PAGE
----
1. Not finding help here? Sign up for a free 30min tutor trial with Chegg Tutors
    Dismiss Notice
Dismiss Notice
Join Physics Forums Today!
The friendliest, high quality science and math community on the planet! Everyone who loves science is here!

Vectors and magnetic force

  1. Oct 23, 2004 #1
    magnetic forces on a conductor

    A straight, vertical wire carries a current of 1.13A downward in a region between the poles of a large superconducting electromagnet, where the magnetic field has a magnitude of 0.553T and is horizontal.

    What is the magnitude of the magnetic force on a section of the wire with a length of 1.00cmthat is in this uniform magnetic field, if the magnetic field direction is 29.0degrees south of west?

    i read the textbook and tried using F= current*length*magnetic field*sin(theta) and i got .00303 N.. is this correct or am i going about this all wrong?
     
    Last edited: Oct 24, 2004
  2. jcsd
  3. Oct 24, 2004 #2

    Doc Al

    User Avatar

    Staff: Mentor

    In that formula, theta is the angle between the current in the wire and the magnetic field. In this problem the wire is vertical (call it along the z-axis) and the magnetic field is horizontal (somewhere in the x-y plane). So what is the angle between them?
     
  4. Oct 24, 2004 #3
    i just tried taking the cross product of I and B but that didnt work out right? how wold i find the angle between the magnetic field and the current?
     
  5. Oct 24, 2004 #4

    Doc Al

    User Avatar

    Staff: Mentor

    The cross product would work fine if you used the correct angle between the vectors. Hint: the wire is vertical and the field is horizontal. :smile:
     
  6. Oct 24, 2004 #5
    would that angle just be the one given then?
     
  7. Oct 24, 2004 #6

    Doc Al

    User Avatar

    Staff: Mentor

    angle between vertical and horizontal = ?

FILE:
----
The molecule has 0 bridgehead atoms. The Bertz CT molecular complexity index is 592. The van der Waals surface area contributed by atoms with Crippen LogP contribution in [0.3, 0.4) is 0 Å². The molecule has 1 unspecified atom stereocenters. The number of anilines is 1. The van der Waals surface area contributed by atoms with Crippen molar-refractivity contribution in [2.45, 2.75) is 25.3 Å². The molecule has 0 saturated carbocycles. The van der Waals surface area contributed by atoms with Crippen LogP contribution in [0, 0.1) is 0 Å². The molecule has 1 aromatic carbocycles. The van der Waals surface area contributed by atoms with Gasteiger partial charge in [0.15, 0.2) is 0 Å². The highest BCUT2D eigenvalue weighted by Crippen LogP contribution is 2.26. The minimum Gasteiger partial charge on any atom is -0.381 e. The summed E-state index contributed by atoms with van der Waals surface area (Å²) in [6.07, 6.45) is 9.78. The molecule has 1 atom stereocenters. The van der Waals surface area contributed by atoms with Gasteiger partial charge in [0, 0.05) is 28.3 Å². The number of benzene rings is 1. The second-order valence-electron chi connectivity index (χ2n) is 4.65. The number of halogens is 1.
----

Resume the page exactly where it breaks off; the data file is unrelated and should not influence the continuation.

If by that you mean "29.0 degrees", then no. That's the angle the field makes with west, not the angle it makes with the wire.

    The way I'm picturing this coordinate system is: the wire is along the z-axis, north is along the y-axis, and east is along the x-axis. Specifying the angle that the field makes with west (the -x axis) doesn't change the fact that the field is horizontal and thus perpendicular to the wire.
     
  8. Oct 24, 2004 #7
    help please!
     
    Last edited: Oct 24, 2004
  9. Oct 24, 2004 #8
    Anyone help this homework problem
     
  10. Oct 25, 2004 #9

    Doc Al

    User Avatar

    Staff: Mentor

    Did you read my response? Do you know what perpendicular means?
     
  11. Oct 25, 2004 #10
    so that angle is 90 degrees? if so, what does the 29 have to do with anything?
     
    Last edited: Oct 25, 2004
  12. Oct 25, 2004 #11

    Doc Al

    User Avatar

    Staff: Mentor

    Yes.
    You'd need that to find the direction of the magnetic force.
     
  13. Oct 25, 2004 #12
    i guess now i'm trying to find the angle the magnetic force will make relative to some axis, say north. time to use the right hand rule correct?
     
  14. Oct 25, 2004 #13

    Doc Al

    User Avatar

    Staff: Mentor

    Yes, use the right hand rule.
     
  15. Oct 25, 2004 #14
    in determining the direction and the angle the magnetic force on teh wire makes with the y-axis (north), i should be applying the right hand rule to the vectors of the current and magnetic field correct?
     
  16. Oct 26, 2004 #15

    Doc Al

    User Avatar

    Staff: Mentor

    That is correct.
     
Know someone interested in this topic? Share this thread via Reddit, Google+, Twitter, or Facebook

Have something to add?